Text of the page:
Nestled deep in the mountainous valleys of Gifu prefecture, Shirakawago’s unique townscape in recent times has become a popular adventure destination for those looking to uncover a different side of Japan. Its meticulously maintained thatched-roof houses are worlds away from the concrete and steel skyscrapers of Tokyo, and its lush green surrounds are a great contrast to the paved streets of Kyoto.
It’s a town populated by long-running local businesses and residents who love sharing their passion for tradition and history. Beyond the shops, the town’s natural surroundings are unforgettably beautiful – especially in the middle of winter when the area is dusted in snow. Touching down in Shirakawago, you’ll feel like you’ve stepped straight into the middle of some folktale wonderland.
How to get to Shirakawa-go from Osaka:
- Train from Osaka/Shin Osaka/Kyoto to Kanazawa
- Take Nohi Bus from Kanazawa to Shirakawa-go bus stop (1hr). Nohi Bus need to be reserved and they can be reserved 1 months before.
We bought Hokuriku tourist pass and use the pass to travel on this area and call the Nohi Bus reservation center by phone
You can also go to Shirakawa-go using Nohi Bus from Takayama. We did this in our way back to Kyoto as we want to explore the old town of Takayama. We didn’t spend time in Kanazawa because we didn’t have enough time. But if you do, it is worth to visit their garden, which is the 3rd biggest in Japan and the town itself also has some interesting attractions.
It was already spring when we came but we could still see left over snow everywhere in the village which have not melted yet. An evidence that during winter this quaint village was wholly covered by snow.
Top Things To Do
Visit the Observatory Top
There is a shuttle bus going to the Observatory Top but we missed it so we had to walk our way up.
Many people only visit Shirakawa-go as day trip because the accommodations in Shirakawago are very limited and you need to book way in advance.
Stroll around the Shirakawago quaint village
Stay in Gassho-Zukuri House
With their thick, woven thatched roofs, the traditional farmhouses of Shirakawago are one of Gifu prefecture’s most recognisable images. While they’re from humble origins, a stay in a gassho-style accommodation is the most immersive way to get a sense of what it was like to live as a Shirakawago resident. Most accommodation options offer daily meals, too, and as they’re very popular, it’s worth booking months in advance.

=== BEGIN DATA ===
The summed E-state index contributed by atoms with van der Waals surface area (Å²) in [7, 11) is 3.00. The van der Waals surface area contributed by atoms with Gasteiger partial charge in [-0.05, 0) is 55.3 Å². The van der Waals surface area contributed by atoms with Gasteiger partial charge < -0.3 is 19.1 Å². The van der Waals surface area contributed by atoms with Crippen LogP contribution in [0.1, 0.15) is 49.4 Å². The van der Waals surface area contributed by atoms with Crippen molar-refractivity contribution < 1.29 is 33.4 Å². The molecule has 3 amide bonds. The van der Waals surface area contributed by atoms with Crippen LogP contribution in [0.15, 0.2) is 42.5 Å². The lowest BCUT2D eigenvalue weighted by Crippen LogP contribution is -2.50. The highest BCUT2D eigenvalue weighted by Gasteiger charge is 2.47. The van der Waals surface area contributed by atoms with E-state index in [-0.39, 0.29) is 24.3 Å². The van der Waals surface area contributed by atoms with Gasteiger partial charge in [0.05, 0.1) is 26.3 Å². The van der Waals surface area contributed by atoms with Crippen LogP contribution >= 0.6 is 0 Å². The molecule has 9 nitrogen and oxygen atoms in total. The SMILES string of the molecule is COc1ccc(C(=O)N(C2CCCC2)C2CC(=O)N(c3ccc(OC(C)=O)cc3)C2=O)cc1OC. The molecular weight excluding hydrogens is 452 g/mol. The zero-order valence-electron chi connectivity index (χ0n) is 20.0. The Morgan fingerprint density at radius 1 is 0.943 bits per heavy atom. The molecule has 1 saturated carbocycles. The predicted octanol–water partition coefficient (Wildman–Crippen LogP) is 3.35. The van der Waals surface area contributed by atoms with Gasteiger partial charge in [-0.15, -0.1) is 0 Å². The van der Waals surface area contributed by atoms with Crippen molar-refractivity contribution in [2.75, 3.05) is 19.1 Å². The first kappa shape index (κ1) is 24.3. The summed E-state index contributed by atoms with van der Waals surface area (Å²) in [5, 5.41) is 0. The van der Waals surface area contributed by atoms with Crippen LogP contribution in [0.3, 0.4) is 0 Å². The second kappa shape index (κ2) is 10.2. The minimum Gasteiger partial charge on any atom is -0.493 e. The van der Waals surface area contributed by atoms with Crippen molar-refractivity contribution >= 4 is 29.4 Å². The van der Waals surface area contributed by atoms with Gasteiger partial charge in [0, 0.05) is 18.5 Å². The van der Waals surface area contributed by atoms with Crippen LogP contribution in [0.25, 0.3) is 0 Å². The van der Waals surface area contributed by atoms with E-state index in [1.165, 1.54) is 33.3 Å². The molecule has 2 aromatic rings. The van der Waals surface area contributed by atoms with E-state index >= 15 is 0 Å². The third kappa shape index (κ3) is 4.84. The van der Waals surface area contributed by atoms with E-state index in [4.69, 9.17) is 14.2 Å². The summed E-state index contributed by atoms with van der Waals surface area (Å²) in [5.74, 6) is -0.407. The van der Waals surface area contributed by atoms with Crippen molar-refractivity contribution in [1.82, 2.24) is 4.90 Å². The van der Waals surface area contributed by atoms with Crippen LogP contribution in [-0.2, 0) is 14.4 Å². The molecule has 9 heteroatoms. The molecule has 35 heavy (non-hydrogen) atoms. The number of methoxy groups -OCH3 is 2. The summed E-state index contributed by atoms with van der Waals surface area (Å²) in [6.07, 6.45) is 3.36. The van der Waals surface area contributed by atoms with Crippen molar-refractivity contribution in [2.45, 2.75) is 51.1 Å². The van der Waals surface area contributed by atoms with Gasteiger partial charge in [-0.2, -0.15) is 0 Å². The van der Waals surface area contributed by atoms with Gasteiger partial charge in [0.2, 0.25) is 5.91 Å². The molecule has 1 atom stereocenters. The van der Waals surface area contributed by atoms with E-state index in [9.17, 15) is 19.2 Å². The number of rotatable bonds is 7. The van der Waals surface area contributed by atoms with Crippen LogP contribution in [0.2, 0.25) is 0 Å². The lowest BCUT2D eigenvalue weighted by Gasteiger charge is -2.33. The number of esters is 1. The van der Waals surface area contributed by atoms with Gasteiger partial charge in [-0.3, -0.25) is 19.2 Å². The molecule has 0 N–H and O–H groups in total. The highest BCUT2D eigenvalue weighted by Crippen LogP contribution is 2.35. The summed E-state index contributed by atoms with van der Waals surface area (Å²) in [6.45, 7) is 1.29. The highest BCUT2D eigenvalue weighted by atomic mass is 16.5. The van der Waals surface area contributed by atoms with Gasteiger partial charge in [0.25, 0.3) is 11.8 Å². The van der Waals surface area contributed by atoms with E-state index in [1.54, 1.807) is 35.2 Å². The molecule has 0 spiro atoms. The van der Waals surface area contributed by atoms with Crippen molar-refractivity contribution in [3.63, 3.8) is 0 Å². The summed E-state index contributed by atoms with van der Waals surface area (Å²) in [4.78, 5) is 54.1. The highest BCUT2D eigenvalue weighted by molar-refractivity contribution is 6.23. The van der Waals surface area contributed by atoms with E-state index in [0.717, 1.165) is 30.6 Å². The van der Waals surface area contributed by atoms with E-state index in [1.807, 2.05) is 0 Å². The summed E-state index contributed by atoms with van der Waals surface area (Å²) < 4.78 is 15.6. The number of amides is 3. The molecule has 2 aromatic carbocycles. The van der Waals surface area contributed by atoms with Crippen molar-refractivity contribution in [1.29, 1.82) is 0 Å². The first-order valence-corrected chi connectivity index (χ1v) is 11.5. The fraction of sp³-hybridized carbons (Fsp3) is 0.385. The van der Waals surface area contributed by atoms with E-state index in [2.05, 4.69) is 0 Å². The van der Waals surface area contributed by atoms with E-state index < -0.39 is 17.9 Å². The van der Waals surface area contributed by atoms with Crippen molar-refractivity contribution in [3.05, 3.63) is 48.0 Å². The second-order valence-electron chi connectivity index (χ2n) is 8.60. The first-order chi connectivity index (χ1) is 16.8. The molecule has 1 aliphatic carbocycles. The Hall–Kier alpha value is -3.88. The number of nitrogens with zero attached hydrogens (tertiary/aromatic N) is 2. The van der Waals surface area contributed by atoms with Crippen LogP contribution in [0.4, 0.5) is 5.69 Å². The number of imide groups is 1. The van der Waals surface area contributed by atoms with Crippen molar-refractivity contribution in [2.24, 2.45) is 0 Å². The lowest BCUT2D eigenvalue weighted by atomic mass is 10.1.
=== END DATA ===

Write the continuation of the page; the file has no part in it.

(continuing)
I initially wanted to stay at the Gassho-Zukuri house but they were all fully booked. So we stayed at the nearby Shirakawago No Yu (a modern ryokan) which comes with its own Onsen. Happy I made the choice to stay there and at the same time bucket list checked for onsen experience 🙂 The accommodation package also comes with dinner and breakfast. We were staying in Japanese room; sleeping in futons and bathing in Onsen 🙂
Bathing in Onsen at Shirakawago No Yu
Bathing is taken so seriously in Japan that it’s considered a worthy activity to base an entire holiday around, and when you’ve visited an authentic Onsen (natural hot spring), you’ll understand. Shirakawa-go no Yu is the only natural hot spring in the Shirakawago area. Its mineral-rich water contains a lot of sodium, chloride and hydrogen-carbonate ions, which supposedly help with physical ailments like muscle pain, bruises and digestive issues. If you’re at full health, it’s just an excellent way to relax and warm up.
Eat Hida Beef
My dinner in Shirakawago No Yu is hands down the best dinner I have ever had in the whole trip. When it comes to quality, hida beef is on a par with more internationally recognised names such as wagyu and kobe.
And also satisfying delicious traditional Japanese breakfast